I would like to be able to describe the lovely scenery of Kyoto. The race was a loop inside the town past several shrines and temples, surrounded by mountains. How majestic! But when I am running I have a difficult time looking around me. I am usually looking straight ahead, thinking about the person in front of me or about what I'm going to eat afterwards. This race was very crowded, perhaps the most crowded race I've ever done, so in this case I was really thinking about the people in front of me and trying not to trip anyone. There were a lot of stunning running outfits; the runners in Japan are fashionable and very color-coordinated. The women wear a lot of pink. I was really impressed with the support along the course. There were lots of people yelling encouragement including many children and one large group of monks!

Can you spot me?

The course for the race was very hilly. At mile 15 there was a long, steep hill that I wasn't expecting. Fortunately I kept running and passed the time by looking at the runners coming from the other direction (this was one of the short out-and-backs along the course). I looked for Ayako who had surged ahead when the horn went off at the beginning. Going back down the hill at this point was a little painful.

I felt really good overall until about mile 22. At about the 34 Km mark we ran along a dirt path beside the Kamo-gawa River and this felt extraordinarily good on my legs. The crowd thinned out a little too. When we crossed a bridge to run along the other side of the river I noticed the runners getting really quiet. I could tell everyone was concentrating really hard at this point. I noticed a few slowing to a walk or stopping to stretch. It's these sorts of moments in the race that I feel the most camaraderie; I'm struggling but so is everyone else and I know because we all share the same expression.

I saw Ayako finally at the last out-and-back and jumped up and down and yelled "Fight-o!" which is the Japanese cheer for "Fight!" We were almost done! And seeing her gave me the last boost of adrenalin I needed to complete the race.

The race ends at Heian Shrine, which is marked with a giant red torii gate. I thought we were going to run underneath it but I don't think we did or at least I don't remember if we did or not. That's how tired I was in that moment. In the end it started to rain again and there were so many runners walking like zombies to the baggage area that it took forever to get there. I got extremely cold and had only the finisher's towel they hand you at the end to keep me warm and dry for over half and hour. Ayako was able to find the heated changing room where people were drying off and changing into warmer clothes, but I picked up my bag and kept walking (albeit slowly) all the way back to the hotel where I took one of the best showers of my life.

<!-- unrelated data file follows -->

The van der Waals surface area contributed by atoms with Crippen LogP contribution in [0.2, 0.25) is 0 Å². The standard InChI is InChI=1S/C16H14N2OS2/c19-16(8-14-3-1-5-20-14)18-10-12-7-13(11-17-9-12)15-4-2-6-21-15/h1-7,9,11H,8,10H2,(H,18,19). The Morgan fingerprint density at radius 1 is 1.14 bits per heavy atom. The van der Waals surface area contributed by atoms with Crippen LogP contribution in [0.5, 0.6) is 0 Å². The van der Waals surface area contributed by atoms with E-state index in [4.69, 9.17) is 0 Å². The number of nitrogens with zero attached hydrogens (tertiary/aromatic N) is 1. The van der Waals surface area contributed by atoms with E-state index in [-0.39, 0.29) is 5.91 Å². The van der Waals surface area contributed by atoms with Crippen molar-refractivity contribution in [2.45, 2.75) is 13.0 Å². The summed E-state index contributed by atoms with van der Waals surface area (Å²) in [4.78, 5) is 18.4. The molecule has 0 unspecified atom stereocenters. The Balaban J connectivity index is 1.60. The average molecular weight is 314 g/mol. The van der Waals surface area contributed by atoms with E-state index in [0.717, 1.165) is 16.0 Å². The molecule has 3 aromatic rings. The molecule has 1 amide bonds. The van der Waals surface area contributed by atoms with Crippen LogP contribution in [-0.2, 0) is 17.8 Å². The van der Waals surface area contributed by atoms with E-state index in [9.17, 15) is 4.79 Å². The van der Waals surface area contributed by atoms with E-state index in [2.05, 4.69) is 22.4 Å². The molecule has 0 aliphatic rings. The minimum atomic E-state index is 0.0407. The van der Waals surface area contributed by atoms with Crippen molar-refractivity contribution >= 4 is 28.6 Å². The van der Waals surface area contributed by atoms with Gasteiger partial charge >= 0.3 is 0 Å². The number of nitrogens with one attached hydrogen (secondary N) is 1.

Finisher's Towel

Race T-shirt and Bib

Kyoto Marathon Medal

We celebrated by hanging out in our pajamas a lot. Then we had dinner at a wonderful restaurant in the Pontocho area of the old geisha district. Our meal consisted of fresh vegetables that we grilled ourselves on a hot grill built right into the middle of our table. We also had a fresh, creamy block of tofu in some broth. In Japan tofu isn't treated as a sad meat substitute only for vegetarians, but instead it's an artistic and delicious block of soft soy creamy goodness. I should write food reviews, no?




  1. Sounds like a fun trip overall! Congrats on staying tough in the rainy weather too!

  2. HI. I'm also a New Yorker, a runner (member: NY Flyers, 50 State Marathon Club, Marathon Maniacs) and a blogger ( I just booked my trip to Kyoto and found your blog and this post via a google search. would love some more info about the city, where to go, stay, etc. I'm @katruns26point2 on twitter, or email is thanks.

  3. Thanks for visiting my blog! Congrats on your Kyoto trip. I'd be more than happy to share some insights with you.

  4. Thanks for sharing, I've entered this event on Feb 16th. Some questions, unlikely but can you have personal drinks dropped prior to race start ready at certain aid stations? also can you have a friend give you drinks on the course or maybe not in the rules? finally how was the start, getting to, and with 16000 how was positioning yourself and how slow were the early kilometres? Thx Peter -